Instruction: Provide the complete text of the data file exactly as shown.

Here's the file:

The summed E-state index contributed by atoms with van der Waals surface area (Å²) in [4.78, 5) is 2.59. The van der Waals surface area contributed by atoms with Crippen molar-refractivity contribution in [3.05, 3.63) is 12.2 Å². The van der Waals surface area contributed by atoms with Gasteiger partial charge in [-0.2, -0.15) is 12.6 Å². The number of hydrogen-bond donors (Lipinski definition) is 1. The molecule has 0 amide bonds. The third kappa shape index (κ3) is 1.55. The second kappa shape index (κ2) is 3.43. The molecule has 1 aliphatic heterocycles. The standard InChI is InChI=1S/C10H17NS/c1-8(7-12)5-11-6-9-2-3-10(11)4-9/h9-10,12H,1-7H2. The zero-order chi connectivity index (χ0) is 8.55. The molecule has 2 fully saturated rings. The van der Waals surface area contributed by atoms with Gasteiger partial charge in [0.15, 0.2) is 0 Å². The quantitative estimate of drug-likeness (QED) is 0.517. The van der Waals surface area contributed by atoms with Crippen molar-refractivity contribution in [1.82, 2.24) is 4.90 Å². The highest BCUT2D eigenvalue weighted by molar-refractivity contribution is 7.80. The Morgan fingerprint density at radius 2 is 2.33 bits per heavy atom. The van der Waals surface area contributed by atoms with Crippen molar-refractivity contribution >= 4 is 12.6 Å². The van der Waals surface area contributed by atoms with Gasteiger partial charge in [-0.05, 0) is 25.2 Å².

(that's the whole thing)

The summed E-state index contributed by atoms with van der Waals surface area (Å²) in [4.78, 5) is 2.59. The van der Waals surface area contributed by atoms with Crippen molar-refractivity contribution in [3.05, 3.63) is 12.2 Å². The van der Waals surface area contributed by atoms with Gasteiger partial charge in [-0.2, -0.15) is 12.6 Å². The number of hydrogen-bond donors (Lipinski definition) is 1. The molecule has 0 amide bonds. The third kappa shape index (κ3) is 1.55. The second kappa shape index (κ2) is 3.43. The molecule has 1 aliphatic heterocycles. The standard InChI is InChI=1S/C10H17NS/c1-8(7-12)5-11-6-9-2-3-10(11)4-9/h9-10,12H,1-7H2. The zero-order chi connectivity index (χ0) is 8.55. The molecule has 2 fully saturated rings. The van der Waals surface area contributed by atoms with Gasteiger partial charge in [0.15, 0.2) is 0 Å². The quantitative estimate of drug-likeness (QED) is 0.517. The van der Waals surface area contributed by atoms with Crippen molar-refractivity contribution in [1.82, 2.24) is 4.90 Å². The highest BCUT2D eigenvalue weighted by molar-refractivity contribution is 7.80. The Morgan fingerprint density at radius 2 is 2.33 bits per heavy atom. The van der Waals surface area contributed by atoms with Crippen molar-refractivity contribution >= 4 is 12.6 Å². The van der Waals surface area contributed by atoms with Gasteiger partial charge in [-0.05, 0) is 25.2 Å².